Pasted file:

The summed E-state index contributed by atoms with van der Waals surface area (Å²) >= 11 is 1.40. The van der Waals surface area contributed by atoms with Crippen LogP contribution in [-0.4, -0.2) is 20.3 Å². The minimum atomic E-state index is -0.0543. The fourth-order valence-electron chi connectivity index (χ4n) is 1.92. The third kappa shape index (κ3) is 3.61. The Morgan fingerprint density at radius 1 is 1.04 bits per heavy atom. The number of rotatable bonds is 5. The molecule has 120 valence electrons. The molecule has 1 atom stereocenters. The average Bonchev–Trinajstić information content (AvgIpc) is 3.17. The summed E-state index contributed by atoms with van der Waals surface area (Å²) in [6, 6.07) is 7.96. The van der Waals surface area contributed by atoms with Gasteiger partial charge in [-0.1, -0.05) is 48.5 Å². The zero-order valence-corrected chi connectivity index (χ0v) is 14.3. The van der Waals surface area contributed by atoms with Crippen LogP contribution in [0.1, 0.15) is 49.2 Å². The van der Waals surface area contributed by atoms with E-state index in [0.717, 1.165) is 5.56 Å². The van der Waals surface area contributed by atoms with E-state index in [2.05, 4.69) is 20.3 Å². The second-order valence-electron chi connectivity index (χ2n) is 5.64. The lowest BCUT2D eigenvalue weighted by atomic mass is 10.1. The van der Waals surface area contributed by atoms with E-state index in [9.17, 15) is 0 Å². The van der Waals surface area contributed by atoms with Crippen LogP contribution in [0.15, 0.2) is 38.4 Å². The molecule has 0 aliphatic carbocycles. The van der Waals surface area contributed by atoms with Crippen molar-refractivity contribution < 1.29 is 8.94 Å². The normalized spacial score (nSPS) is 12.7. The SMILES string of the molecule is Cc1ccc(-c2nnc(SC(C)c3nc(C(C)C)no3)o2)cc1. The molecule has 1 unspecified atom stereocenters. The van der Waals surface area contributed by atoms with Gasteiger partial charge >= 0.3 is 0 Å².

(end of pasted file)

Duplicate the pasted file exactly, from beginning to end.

The summed E-state index contributed by atoms with van der Waals surface area (Å²) >= 11 is 1.40. The van der Waals surface area contributed by atoms with Crippen LogP contribution in [-0.4, -0.2) is 20.3 Å². The minimum atomic E-state index is -0.0543. The fourth-order valence-electron chi connectivity index (χ4n) is 1.92. The third kappa shape index (κ3) is 3.61. The Morgan fingerprint density at radius 1 is 1.04 bits per heavy atom. The number of rotatable bonds is 5. The molecule has 120 valence electrons. The molecule has 1 atom stereocenters. The average Bonchev–Trinajstić information content (AvgIpc) is 3.17. The summed E-state index contributed by atoms with van der Waals surface area (Å²) in [6, 6.07) is 7.96. The van der Waals surface area contributed by atoms with Gasteiger partial charge in [-0.1, -0.05) is 48.5 Å². The zero-order valence-corrected chi connectivity index (χ0v) is 14.3. The van der Waals surface area contributed by atoms with Crippen LogP contribution in [0.1, 0.15) is 49.2 Å². The van der Waals surface area contributed by atoms with E-state index in [0.717, 1.165) is 5.56 Å². The van der Waals surface area contributed by atoms with E-state index in [2.05, 4.69) is 20.3 Å². The second-order valence-electron chi connectivity index (χ2n) is 5.64. The lowest BCUT2D eigenvalue weighted by atomic mass is 10.1. The van der Waals surface area contributed by atoms with E-state index in [9.17, 15) is 0 Å². The van der Waals surface area contributed by atoms with Crippen LogP contribution in [0.15, 0.2) is 38.4 Å². The molecule has 0 aliphatic carbocycles. The van der Waals surface area contributed by atoms with Crippen molar-refractivity contribution < 1.29 is 8.94 Å². The normalized spacial score (nSPS) is 12.7. The SMILES string of the molecule is Cc1ccc(-c2nnc(SC(C)c3nc(C(C)C)no3)o2)cc1. The molecule has 1 unspecified atom stereocenters. The van der Waals surface area contributed by atoms with Gasteiger partial charge >= 0.3 is 0 Å².